quad-ticker-0930 Warehouse Sale - Save Up to 60%*Free Shipping on orders over $49* Use code: SHIP4FREE20% off WS Stainless-Steel Cookware & Cooks' Tools*20% off All Halloween*
Return to Previous Page

Healthy Tuscan Bean Soup

Tuscans call this hearty soup minestrone on the day it is made and ribollita the next day, when they add stale bread to thicken and stretch it. In Italy, fresh or dried borlotti beans, which are pinkish beige with burgundy markings, are used. If you cannot find them, cranberry beans, which are similar, are excellent substitutes. Italian cooks also traditionally add cavolo nero, literally “black cabbage,” which has green-black crinkled leaves and a mildly bitter taste. Sometimes called lacinato or dinosaur kale, it can be used in place of, or along with, the savoy cabbage. 

Ingredients:

  • 1 cup dried borlotti or cranberry beans, or 3 cups shelled fresh borlotti or cranberry beans (about 4 lb. unshelled)  
  • 1/2 head savoy cabbage or 1 small bunch cavolo nero (see note above), about 1 lb. 
  • 2 Tbs. extra-virgin olive oil 
  • 1 large yellow onion, chopped 
  • 2 garlic cloves, minced 
  • 1 large carrot, peeled and chopped 
  • 1 celery stalk, thinly sliced 
  • 1 can (28 oz.) diced or chopped tomatoes 
  • 1 bay leaf 
  • Pinch of red pepper flakes (optional) 
  • 1/4 tsp. kosher salt, or more, to taste 
  • Freshly ground black pepper, to taste 
  • 8 day-old coarse country bread slices, each 1 inch thick (optional) 

Directions:

If using dried beans, pick over the beans, discarding any misshapen beans and stones, and rinse well. In a large pot, combine the beans with cold water to cover by 3 inches. Soak for at least 4 hours or up to overnight. Alternatively, for a quick-soak method, bring the beans and water to a rapid simmer (but do not boil), then simmer for 2 minutes. Remove from the heat, cover and let stand for 1 hour.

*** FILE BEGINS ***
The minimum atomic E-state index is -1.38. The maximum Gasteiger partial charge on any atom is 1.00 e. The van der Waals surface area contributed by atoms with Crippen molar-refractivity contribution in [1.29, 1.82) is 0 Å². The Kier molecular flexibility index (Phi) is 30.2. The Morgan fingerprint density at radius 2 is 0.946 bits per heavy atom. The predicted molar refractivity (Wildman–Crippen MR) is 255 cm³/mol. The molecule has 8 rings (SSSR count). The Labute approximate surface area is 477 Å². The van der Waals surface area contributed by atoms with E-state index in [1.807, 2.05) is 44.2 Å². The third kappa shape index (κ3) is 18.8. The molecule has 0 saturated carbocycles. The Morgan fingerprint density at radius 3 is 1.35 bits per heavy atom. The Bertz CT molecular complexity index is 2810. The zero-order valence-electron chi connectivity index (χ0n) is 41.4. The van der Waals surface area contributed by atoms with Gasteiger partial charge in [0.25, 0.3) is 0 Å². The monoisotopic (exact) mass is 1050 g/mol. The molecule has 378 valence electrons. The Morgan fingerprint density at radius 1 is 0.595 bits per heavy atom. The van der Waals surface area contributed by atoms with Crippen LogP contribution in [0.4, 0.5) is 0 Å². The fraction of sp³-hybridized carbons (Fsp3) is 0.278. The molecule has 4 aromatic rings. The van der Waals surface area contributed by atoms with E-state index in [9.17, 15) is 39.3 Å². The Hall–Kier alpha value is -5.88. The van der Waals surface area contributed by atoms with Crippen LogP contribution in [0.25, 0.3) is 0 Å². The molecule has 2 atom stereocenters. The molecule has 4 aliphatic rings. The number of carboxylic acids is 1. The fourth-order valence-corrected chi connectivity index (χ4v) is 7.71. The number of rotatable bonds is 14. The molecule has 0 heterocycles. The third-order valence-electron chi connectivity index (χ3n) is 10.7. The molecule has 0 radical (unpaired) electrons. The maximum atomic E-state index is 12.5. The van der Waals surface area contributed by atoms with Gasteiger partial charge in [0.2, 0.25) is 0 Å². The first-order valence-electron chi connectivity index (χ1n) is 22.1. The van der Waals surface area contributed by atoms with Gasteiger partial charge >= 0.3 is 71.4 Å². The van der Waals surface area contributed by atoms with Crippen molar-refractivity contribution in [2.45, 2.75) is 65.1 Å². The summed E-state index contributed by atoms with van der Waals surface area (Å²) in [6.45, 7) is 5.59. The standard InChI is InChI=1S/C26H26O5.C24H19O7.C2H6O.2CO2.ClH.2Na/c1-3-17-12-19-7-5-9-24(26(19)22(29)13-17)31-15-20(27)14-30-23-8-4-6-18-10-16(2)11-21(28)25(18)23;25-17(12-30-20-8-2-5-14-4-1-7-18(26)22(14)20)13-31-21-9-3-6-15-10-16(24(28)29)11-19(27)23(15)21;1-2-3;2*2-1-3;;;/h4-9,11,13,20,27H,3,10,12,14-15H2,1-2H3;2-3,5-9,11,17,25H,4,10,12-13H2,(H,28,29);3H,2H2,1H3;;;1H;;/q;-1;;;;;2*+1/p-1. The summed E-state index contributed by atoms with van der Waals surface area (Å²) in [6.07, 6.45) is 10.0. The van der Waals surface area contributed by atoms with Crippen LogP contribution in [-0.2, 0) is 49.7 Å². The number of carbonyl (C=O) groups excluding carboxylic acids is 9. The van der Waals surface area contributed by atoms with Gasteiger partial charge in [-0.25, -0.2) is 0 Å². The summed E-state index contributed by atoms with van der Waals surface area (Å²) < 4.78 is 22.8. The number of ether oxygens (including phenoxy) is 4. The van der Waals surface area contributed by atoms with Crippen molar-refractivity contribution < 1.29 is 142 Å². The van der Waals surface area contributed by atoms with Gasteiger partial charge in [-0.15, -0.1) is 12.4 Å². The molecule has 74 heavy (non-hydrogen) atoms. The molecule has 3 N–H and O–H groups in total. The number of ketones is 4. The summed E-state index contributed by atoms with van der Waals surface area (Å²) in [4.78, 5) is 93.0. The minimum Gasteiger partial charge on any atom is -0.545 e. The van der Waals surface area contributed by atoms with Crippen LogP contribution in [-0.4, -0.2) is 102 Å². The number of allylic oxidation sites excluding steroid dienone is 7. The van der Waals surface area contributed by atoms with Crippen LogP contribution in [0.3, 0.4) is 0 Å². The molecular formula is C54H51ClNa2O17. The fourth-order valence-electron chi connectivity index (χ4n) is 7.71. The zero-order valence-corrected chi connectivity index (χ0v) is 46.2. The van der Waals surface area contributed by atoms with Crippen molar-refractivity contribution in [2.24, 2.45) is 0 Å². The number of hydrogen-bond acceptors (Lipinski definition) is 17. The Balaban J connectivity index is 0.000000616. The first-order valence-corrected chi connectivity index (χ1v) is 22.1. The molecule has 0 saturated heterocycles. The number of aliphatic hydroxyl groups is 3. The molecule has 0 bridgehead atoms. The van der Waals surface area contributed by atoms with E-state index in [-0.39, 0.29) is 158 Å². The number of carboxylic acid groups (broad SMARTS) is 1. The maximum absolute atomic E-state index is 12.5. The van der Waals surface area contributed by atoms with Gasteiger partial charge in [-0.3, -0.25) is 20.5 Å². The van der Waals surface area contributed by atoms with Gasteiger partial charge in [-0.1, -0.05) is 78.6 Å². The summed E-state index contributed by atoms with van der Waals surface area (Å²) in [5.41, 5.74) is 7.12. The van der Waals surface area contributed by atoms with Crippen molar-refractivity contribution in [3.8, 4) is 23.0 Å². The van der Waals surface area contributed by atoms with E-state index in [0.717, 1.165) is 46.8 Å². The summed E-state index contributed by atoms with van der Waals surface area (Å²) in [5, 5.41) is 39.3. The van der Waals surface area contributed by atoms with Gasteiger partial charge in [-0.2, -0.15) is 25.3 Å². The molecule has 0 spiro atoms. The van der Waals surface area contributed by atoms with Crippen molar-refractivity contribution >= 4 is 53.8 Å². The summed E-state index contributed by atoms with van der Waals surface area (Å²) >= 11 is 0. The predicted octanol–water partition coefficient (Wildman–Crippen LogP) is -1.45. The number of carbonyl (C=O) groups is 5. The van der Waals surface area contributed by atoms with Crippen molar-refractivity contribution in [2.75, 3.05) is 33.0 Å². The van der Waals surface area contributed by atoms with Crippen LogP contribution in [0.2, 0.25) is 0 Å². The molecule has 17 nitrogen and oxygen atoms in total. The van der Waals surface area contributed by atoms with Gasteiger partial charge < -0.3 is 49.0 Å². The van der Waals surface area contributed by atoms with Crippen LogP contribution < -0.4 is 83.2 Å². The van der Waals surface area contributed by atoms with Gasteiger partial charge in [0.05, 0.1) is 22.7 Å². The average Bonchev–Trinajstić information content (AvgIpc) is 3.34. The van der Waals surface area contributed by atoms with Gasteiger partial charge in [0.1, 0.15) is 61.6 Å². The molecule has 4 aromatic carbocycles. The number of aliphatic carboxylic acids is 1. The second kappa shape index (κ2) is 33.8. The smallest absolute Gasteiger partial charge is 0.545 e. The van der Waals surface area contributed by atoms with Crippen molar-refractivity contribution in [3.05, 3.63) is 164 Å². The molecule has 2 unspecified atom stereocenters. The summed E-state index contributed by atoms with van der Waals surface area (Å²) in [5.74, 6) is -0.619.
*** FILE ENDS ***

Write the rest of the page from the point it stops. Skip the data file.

Drain the beans, place in a saucepan and add water to cover generously. Bring to a boil over high heat, reduce the heat to low, cover partially and simmer gently until tender, 1 to 1 1/2 hours. Remove from the heat and drain over a bowl, reserving the beans and liquid separately. If using fresh beans, set them aside.

If using savoy cabbage, cut the half head in half again, to form 2 wedges, then cut the wedges crosswise into strips 1/2 inch wide. If using cavolo nero, remove the center rib from each leaf, then cut the leaves crosswise into strips 1/2 inch wide. Set aside.

In a large Dutch oven or other deep, heavy pot over medium-high heat, warm the olive oil. Add the onion, garlic, carrot and celery and sauté until the onion and celery are translucent, about 6 minutes. Add the cabbage or cavolo nero strips, and stir until they wilt, about 5 minutes. Add the tomatoes and their juice and stir to combine.

If using cooked dried beans, measure the bean cooking liquid and add water as needed to total 4 cups. Add the beans and liquid to the pan along with the bay leaf and red pepper flakes. Bring to a boil over medium-high heat, reduce the heat to medium-low, cover and simmer until the beans are heated through, about 10 minutes. Stir in the salt and black pepper.

If using fresh beans, add them to the pan along with the bay leaf and red pepper flakes. Pour in 4 cups cold water and bring to a boil over high heat. Reduce the heat to medium-low, cover, and simmer until the beans are tender but not soft, about 20 minutes. Stir in the salt and black pepper.

If using the bread, place a slice in each warmed wide, shallow bowl. Remove the bay leaf from the soup and discard. Ladle the soup into the bowls and serve. Serves 8.

Adapted from Williams-Sonoma, Essentials of Healthful Cooking, by Mary Abbott Hess, Dana Jacobi & Marie Simmons (Oxmoor House, 2003).